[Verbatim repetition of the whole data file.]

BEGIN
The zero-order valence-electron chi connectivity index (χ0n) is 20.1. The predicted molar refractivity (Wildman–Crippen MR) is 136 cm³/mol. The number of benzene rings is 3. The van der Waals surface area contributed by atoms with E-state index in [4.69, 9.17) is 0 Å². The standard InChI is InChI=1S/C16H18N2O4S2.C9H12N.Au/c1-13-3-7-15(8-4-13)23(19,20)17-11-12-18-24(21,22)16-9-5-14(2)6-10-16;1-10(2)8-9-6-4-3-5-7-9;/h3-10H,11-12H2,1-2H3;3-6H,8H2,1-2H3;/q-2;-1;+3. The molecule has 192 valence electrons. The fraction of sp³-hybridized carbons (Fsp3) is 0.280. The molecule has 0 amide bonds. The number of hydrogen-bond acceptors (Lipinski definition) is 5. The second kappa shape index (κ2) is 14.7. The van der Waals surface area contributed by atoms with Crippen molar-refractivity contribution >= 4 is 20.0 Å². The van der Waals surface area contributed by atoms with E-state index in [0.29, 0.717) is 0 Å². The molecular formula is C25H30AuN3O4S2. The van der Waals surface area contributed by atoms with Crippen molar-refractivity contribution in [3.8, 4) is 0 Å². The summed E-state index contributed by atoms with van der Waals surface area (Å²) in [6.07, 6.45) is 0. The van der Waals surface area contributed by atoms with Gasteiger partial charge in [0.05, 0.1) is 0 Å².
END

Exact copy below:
The zero-order valence-electron chi connectivity index (χ0n) is 20.1. The predicted molar refractivity (Wildman–Crippen MR) is 136 cm³/mol. The number of benzene rings is 3. The van der Waals surface area contributed by atoms with E-state index in [4.69, 9.17) is 0 Å². The standard InChI is InChI=1S/C16H18N2O4S2.C9H12N.Au/c1-13-3-7-15(8-4-13)23(19,20)17-11-12-18-24(21,22)16-9-5-14(2)6-10-16;1-10(2)8-9-6-4-3-5-7-9;/h3-10H,11-12H2,1-2H3;3-6H,8H2,1-2H3;/q-2;-1;+3. The molecule has 192 valence electrons. The fraction of sp³-hybridized carbons (Fsp3) is 0.280. The molecule has 0 amide bonds. The number of hydrogen-bond acceptors (Lipinski definition) is 5. The second kappa shape index (κ2) is 14.7. The van der Waals surface area contributed by atoms with Crippen molar-refractivity contribution >= 4 is 20.0 Å². The van der Waals surface area contributed by atoms with E-state index in [0.29, 0.717) is 0 Å². The molecular formula is C25H30AuN3O4S2. The van der Waals surface area contributed by atoms with Crippen molar-refractivity contribution in [3.8, 4) is 0 Å². The summed E-state index contributed by atoms with van der Waals surface area (Å²) in [6.07, 6.45) is 0. The van der Waals surface area contributed by atoms with Gasteiger partial charge in [0.05, 0.1) is 0 Å².